Dianne Feinstein said Thursday that her absence from the Senate is not slowing down the workings of the chamber. Don’t fall for it.
Feinstein hasn’t been in the Senate for more than eight weeks due to complications from shingles. Her last vote was in mid-February. Since then, her absence has put many key votes, including judicial confirmations, on hold. Senate Majority Leader Chuck Schumer said he would grant her request to let another Democratic senator temporarily serve in her place on the Judiciary Committee, but Republicans quickly poured cold water on that idea.
In a statement, Feinstein pushed back on the idea that her absence is causing issues. “The Senate continues to swiftly confirm highly qualified individuals to the federal judiciary, including seven more judicial nominees who were confirmed this week. There has been no slowdown,” she said.
“I’m confident that when I return to the Senate, we will be able to move the remaining qualified nominees out of committee quickly and to the Senate floor for a vote,” she said, while refusing to specify when she would actually return.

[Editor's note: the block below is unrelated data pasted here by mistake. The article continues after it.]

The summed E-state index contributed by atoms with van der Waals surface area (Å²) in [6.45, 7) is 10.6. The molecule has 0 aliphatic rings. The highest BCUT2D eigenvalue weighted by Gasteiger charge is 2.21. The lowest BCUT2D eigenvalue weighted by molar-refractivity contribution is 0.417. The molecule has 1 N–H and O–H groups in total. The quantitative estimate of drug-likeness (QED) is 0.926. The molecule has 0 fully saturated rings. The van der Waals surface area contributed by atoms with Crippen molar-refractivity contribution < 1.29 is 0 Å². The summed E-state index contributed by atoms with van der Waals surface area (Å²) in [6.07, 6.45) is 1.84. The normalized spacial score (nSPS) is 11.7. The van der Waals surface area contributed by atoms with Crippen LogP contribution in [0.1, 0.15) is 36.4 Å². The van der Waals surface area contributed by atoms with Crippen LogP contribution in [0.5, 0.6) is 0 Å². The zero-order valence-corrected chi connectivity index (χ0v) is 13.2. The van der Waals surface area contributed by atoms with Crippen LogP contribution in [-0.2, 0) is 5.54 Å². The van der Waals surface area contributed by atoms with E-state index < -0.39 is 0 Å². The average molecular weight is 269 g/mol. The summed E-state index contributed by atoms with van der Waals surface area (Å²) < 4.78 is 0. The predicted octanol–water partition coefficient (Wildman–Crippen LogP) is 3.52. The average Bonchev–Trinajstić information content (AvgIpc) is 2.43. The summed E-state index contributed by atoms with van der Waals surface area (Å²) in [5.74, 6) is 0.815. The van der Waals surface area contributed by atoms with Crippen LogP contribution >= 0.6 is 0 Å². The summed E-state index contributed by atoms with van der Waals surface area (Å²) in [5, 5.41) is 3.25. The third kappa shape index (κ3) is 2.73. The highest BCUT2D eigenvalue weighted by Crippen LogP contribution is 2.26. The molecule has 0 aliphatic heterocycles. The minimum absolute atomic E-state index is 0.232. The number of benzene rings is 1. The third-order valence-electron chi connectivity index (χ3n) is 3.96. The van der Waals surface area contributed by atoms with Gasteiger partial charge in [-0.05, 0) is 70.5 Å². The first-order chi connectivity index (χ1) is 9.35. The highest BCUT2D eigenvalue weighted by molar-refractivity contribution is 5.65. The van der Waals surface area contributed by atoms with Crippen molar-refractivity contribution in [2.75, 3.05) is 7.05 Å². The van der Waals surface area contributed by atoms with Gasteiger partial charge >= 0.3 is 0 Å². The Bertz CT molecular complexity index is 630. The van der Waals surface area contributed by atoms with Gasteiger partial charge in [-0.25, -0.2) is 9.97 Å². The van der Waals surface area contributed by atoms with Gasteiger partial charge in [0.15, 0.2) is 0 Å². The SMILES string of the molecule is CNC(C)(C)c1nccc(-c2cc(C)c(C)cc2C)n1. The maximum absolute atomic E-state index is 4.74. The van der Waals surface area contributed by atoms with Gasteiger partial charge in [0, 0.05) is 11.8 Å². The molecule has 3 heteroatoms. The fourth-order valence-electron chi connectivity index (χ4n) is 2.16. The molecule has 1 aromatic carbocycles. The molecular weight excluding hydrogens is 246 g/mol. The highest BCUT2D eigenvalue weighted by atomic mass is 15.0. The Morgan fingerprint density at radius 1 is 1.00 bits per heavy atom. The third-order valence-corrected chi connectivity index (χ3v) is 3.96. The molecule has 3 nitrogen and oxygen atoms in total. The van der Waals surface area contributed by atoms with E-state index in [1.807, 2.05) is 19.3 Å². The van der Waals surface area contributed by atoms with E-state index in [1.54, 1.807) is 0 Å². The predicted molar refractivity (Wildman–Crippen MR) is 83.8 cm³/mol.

Although Feinstein may say that her absence isn’t a problem, that couldn’t be further from the truth. Despite what she said, there is still a backlog of judicial nominees who need to be confirmed—something that is becoming ever more crucial as more human rights battles play out in courts across the country. Just last week, Senate Republicans were able to pass a resolution nullifying an Environmental Protection Agency rule that seeks to reduce toxic air pollution from heavy-duty vehicles.
Feinstein announced in February that she would not run for reelection. She has had a long and storied career, but it has been sullied in recent years by reports that she is no longer mentally capable of serving. Calls for her to step down have begun to grow louder, as her congressional colleagues urge her to put the country first.